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Greater Texas Foundation, Furman Keil Architects, leed gold, solar passive design, rainwater collection, reclaimed wood

The Greater Texas Foundation supports initiatives that improve math and science education and increase the rate of post-secondary enrollment. Their headquarters site is basically “in the middle of nowhere” in a new area that is expected to be developed within the next decade. Working from a blank slate, Furman + Keil Architects teamed up with Land Interactive to create a sense of place by landscaping and restoring the area with native grasses and trees. The building’s passive solar orientation takes advantage of shading and daylighting to reduce the need for artificial lighting and cooling.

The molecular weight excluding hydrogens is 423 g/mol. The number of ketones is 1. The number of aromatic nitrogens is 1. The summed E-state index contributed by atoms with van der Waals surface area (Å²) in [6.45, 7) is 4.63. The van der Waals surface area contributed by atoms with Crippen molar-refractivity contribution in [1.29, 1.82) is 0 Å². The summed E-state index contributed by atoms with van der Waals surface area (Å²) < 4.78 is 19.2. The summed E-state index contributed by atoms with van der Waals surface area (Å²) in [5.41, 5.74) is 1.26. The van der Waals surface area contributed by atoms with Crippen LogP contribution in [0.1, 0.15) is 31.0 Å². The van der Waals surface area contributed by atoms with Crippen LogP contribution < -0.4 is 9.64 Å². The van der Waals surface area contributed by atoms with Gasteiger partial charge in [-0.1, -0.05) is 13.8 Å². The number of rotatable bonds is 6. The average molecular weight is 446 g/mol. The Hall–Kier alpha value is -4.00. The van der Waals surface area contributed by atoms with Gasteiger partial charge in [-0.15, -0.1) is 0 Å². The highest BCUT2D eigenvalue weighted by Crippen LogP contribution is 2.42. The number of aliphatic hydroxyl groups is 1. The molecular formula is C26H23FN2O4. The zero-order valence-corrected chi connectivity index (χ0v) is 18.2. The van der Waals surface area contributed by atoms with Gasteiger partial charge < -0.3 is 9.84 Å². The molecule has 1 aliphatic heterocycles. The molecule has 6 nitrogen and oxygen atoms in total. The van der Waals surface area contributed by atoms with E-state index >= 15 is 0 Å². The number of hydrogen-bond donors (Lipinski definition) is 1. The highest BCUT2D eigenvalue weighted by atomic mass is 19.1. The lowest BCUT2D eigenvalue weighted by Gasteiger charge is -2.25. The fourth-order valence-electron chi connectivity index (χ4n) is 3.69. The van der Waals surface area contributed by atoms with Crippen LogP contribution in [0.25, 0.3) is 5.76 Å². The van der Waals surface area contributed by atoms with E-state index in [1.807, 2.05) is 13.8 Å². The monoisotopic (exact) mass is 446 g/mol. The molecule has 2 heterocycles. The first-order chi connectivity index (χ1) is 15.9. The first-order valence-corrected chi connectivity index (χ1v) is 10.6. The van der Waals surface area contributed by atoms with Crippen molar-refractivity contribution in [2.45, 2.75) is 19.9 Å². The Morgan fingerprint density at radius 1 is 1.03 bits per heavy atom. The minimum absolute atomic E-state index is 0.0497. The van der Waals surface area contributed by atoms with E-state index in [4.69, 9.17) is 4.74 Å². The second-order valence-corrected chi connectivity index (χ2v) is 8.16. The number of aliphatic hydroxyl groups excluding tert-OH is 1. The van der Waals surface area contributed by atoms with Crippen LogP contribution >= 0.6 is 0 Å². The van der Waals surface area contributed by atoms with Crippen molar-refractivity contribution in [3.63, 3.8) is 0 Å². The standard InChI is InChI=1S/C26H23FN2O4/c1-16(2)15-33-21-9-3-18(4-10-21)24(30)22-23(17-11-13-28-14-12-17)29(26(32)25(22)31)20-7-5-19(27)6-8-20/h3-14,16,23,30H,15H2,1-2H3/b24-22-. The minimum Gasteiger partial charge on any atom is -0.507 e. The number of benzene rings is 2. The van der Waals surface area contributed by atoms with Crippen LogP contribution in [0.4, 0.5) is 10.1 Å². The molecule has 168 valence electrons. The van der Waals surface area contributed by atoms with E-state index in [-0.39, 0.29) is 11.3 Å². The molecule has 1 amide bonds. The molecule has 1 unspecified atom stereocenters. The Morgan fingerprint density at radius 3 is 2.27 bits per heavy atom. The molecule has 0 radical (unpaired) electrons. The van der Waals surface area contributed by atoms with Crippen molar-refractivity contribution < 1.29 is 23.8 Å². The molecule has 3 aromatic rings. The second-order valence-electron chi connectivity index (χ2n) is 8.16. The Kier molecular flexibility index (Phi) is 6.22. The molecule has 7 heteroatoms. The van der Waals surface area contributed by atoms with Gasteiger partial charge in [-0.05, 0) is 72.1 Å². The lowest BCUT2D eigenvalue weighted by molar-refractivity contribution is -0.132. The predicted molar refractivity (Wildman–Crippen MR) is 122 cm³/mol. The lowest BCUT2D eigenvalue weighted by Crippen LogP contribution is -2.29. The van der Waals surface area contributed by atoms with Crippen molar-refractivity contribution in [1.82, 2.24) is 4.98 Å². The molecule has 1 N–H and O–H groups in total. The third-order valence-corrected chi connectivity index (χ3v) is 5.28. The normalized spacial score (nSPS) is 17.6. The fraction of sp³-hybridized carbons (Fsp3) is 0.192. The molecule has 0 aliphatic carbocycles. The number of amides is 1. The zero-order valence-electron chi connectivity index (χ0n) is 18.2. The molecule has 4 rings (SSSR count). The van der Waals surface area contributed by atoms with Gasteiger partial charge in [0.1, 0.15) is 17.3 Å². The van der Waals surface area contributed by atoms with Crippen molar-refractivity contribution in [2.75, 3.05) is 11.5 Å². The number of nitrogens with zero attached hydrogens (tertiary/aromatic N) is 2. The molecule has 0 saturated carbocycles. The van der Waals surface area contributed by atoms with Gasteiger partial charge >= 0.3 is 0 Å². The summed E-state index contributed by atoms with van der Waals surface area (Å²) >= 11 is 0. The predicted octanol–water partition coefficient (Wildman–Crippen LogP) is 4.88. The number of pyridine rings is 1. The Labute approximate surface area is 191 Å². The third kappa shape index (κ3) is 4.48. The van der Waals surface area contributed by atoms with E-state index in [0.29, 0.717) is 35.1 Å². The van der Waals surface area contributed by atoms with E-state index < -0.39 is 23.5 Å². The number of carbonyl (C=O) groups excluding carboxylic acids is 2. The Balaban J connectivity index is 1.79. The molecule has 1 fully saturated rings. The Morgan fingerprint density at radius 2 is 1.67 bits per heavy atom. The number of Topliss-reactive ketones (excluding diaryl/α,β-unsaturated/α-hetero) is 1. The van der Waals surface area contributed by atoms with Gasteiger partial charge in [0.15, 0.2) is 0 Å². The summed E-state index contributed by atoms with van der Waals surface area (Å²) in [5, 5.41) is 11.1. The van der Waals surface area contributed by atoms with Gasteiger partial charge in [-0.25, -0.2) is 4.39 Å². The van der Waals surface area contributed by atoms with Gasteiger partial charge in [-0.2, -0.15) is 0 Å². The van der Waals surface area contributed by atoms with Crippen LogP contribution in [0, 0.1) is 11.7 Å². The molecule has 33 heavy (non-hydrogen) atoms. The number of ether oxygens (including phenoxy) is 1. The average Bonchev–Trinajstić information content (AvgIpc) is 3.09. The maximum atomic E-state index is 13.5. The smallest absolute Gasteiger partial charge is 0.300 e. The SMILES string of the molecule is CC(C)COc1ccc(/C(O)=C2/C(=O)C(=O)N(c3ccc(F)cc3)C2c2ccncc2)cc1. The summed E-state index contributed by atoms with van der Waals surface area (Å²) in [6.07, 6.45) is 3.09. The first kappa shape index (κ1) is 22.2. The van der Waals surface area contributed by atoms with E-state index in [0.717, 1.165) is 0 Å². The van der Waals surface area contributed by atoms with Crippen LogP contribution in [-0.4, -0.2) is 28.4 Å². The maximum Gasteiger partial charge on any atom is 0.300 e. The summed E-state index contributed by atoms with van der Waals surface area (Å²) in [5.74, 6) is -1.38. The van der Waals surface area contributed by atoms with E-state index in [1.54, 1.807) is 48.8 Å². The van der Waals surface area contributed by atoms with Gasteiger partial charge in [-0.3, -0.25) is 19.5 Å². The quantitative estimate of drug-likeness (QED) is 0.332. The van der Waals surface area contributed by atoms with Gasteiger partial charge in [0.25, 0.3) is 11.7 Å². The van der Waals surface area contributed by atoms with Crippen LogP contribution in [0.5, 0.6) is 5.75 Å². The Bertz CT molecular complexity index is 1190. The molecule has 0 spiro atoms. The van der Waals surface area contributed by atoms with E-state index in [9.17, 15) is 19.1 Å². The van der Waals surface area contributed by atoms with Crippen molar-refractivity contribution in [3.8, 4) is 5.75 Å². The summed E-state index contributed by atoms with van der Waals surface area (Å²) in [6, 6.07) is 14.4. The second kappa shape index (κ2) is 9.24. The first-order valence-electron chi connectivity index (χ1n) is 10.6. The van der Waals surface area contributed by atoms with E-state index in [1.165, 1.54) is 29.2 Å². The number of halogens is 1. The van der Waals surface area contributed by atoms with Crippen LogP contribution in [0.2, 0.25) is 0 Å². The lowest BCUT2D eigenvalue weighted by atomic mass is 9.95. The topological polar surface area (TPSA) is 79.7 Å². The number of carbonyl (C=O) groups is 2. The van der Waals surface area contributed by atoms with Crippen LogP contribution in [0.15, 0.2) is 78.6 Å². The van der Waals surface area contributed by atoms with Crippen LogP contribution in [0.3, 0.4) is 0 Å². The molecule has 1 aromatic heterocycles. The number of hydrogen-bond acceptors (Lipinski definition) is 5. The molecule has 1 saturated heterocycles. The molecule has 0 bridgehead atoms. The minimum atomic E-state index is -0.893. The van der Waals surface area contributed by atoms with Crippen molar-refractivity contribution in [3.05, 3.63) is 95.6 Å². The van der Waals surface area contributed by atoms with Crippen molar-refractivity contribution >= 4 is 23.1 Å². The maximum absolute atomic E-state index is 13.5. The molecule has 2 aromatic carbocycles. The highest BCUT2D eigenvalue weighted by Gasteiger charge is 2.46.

The building’s form is inspired by the local rural tradition of shed roofs in the Brazos River Valley and the local brick buildings seen in downtown Bryan. Every piece of wood in the building – from the exposed roof decking to the floors, the front door, and several custom furniture pieces – is reclaimed from an old barn that the City of Bryan tore down and gave up for salvage to the project. Rainwater is collected from the highly reflective roof and stored in an underground cistern for irrigation use. The project also includes the use of local and recycled materials, an on-site bioswale, a highly efficient HVAC system, and an air-tight super-insulated building envelope.

Images ©Casey Dunn